Oh no. Alex Keaton’s mother is a lesbian? I’ve read a lot of comments on Facebook and around the Internet and they all have one common thread – Meredith Baxter did the right thing by coming out of the closet. One person said it was terrible that while they were fighting for the right to marry, celebrities and athletes were trashing their vows with no remorse.
I’m not even going there because the whole “we should get to be miserable just like everyone else” argument is ridiculous.
I’m more interested in other people’s reactions, which for the most part fall into two camps. Or one camp with two viewpoints. The first is that Baxter was incredibly brave to out herself. The second is that a person’s sexuality is no one’s business and people who don’t fly the rainbow flag (for themselves or in honor of gay friends) are evil and stupid.
We make our sexuality everyone’s business – we do it by taking vows and wearing a ring on the third finger of our left hand. True, no one knows exactly what goes on behind closed doors, but the wedding ring gives a clue as to who we’re doing it with. People assume a woman with a wedding ring is married to a man. Vice versa for the men.
Those assumptions will never go away. Ever. Even when gays have the right to marry.
The other thing that bothered me is that Meredith Baxter didn’t seem to want to announce it to the world. She thought she had to – and unfortunately, she was probably right. I can only put it in context of my world.
My family knows I’m gay. My friends know. The school friends on FB that followed a link to my blog probably know. The 200+ other FB strangers probably know if they read my page or clicked through to my blog. But when I find a job, my boss isn’t going to know. My coworkers won’t know. That is my choice to make, not the LGBT community.
What if I published the book that no one is reading? What if everyone started reading it and then I became the next J.K. Rowling? Do random strangers have a right to know I’m gay simply by virtue of purchasing a book I wrote? Does that kind of celebrity mean I lose my right to privacy? Does not wanting that privacy breached mean I’m ashamed of who I am? Does it mean I’m a closet homophobe?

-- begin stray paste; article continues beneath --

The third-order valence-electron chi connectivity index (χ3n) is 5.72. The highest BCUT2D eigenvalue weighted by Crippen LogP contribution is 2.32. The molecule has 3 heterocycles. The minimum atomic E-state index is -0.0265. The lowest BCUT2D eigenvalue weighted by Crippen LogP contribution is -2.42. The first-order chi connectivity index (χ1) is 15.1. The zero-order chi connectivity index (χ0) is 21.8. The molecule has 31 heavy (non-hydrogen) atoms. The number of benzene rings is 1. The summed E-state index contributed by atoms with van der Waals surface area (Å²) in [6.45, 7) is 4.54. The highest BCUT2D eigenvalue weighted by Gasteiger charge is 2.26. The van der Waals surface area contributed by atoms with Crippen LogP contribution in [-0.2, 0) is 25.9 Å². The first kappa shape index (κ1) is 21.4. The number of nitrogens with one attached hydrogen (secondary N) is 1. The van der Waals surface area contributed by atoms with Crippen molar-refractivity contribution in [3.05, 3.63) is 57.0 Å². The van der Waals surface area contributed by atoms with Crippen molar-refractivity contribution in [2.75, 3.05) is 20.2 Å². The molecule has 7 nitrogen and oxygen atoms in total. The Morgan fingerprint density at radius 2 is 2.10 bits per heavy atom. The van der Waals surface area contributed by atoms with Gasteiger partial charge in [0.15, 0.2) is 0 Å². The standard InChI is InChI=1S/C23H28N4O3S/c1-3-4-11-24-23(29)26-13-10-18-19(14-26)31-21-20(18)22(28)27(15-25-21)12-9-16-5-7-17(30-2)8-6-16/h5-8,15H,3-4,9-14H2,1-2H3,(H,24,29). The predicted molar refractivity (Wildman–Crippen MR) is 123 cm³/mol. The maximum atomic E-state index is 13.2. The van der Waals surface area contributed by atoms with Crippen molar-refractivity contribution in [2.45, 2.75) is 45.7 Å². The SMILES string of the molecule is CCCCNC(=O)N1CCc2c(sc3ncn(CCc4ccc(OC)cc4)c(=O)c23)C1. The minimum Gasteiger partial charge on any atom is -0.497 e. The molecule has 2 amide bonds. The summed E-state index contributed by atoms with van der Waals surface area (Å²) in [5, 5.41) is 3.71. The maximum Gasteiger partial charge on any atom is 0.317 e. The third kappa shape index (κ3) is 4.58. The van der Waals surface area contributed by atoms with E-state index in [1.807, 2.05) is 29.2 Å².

I haven’t joined the “fight” for “rights” because I think it’s all bullshit. The truth is that I don’t have to have anyone’s approval. Not yours. Not my mother’s. Not Perez Hilton’s. (Also? What makes gays think they have the right to out other people?) I don’t have to be “married” to prove that I’m worthy. I don’t have to wear a ring to make people think I’m straight. That may sound like a contradiction because I just said that when I get a job, I’m not going to announce to my coworkers that I’m gay. It’s not a contradiction, it’s the entire point. Most people come out because they say they don’t want to live a lie anymore. That’s a legitimate reason, but it’s not the entire truth. Coming out, being straight, being married, voting Democrat, having kids … it’s all about approval. All of it.
There’s nothing wrong with wanting approval – I want it, too. I’m just not going to fight to get the approval of people who probably aren’t going to like me anyway.
If Laura Leighton changes teams and proposes to me, I’m sure I’ll change my mind. Until then? Shut the closet door. It’s cold out there.
*say, flay, may, bray, lay, ray, fey, whey, fillet, day, play, tray, stray, okay I’m bored now